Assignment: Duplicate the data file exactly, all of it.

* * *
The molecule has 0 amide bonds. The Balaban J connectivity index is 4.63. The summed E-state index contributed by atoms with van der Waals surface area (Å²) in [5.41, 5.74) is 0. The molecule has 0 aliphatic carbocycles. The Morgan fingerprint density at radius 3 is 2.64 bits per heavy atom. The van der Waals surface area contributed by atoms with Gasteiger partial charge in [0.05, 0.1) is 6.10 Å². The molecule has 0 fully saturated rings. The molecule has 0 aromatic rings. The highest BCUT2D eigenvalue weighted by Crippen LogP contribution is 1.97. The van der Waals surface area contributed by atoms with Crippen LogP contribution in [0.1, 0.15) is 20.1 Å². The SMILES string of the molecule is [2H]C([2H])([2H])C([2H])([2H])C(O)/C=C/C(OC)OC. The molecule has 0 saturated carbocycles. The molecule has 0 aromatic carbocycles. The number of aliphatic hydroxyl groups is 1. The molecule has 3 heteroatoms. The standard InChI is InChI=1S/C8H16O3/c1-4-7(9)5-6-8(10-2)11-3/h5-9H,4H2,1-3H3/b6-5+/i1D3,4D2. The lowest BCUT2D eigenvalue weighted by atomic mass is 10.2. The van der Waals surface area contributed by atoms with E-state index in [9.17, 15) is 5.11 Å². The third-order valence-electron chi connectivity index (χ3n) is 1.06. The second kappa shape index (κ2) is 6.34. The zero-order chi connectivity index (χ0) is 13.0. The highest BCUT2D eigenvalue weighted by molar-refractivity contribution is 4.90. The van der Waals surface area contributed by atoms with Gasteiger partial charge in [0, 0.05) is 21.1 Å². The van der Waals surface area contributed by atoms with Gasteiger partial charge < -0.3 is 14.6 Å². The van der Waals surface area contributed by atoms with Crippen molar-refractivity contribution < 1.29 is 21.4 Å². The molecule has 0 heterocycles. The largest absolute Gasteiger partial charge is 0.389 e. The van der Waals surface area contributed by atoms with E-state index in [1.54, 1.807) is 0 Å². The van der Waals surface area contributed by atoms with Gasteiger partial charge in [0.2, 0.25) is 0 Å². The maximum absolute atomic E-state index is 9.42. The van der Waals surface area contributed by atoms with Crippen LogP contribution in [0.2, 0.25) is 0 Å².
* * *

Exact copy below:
The molecule has 0 amide bonds. The Balaban J connectivity index is 4.63. The summed E-state index contributed by atoms with van der Waals surface area (Å²) in [5.41, 5.74) is 0. The molecule has 0 aliphatic carbocycles. The Morgan fingerprint density at radius 3 is 2.64 bits per heavy atom. The van der Waals surface area contributed by atoms with Gasteiger partial charge in [0.05, 0.1) is 6.10 Å². The molecule has 0 fully saturated rings. The molecule has 0 aromatic rings. The highest BCUT2D eigenvalue weighted by Crippen LogP contribution is 1.97. The van der Waals surface area contributed by atoms with Crippen LogP contribution in [0.1, 0.15) is 20.1 Å². The SMILES string of the molecule is [2H]C([2H])([2H])C([2H])([2H])C(O)/C=C/C(OC)OC. The molecule has 0 saturated carbocycles. The molecule has 0 aromatic carbocycles. The number of aliphatic hydroxyl groups is 1. The molecule has 3 heteroatoms. The standard InChI is InChI=1S/C8H16O3/c1-4-7(9)5-6-8(10-2)11-3/h5-9H,4H2,1-3H3/b6-5+/i1D3,4D2. The lowest BCUT2D eigenvalue weighted by atomic mass is 10.2. The van der Waals surface area contributed by atoms with E-state index in [9.17, 15) is 5.11 Å². The third-order valence-electron chi connectivity index (χ3n) is 1.06. The second kappa shape index (κ2) is 6.34. The zero-order chi connectivity index (χ0) is 13.0. The highest BCUT2D eigenvalue weighted by molar-refractivity contribution is 4.90. The van der Waals surface area contributed by atoms with Gasteiger partial charge in [0, 0.05) is 21.1 Å². The van der Waals surface area contributed by atoms with Gasteiger partial charge < -0.3 is 14.6 Å². The van der Waals surface area contributed by atoms with Crippen molar-refractivity contribution < 1.29 is 21.4 Å². The molecule has 0 heterocycles. The largest absolute Gasteiger partial charge is 0.389 e. The van der Waals surface area contributed by atoms with E-state index in [1.54, 1.807) is 0 Å². The van der Waals surface area contributed by atoms with Gasteiger partial charge in [0.2, 0.25) is 0 Å². The maximum absolute atomic E-state index is 9.42. The van der Waals surface area contributed by atoms with Crippen LogP contribution in [0.2, 0.25) is 0 Å².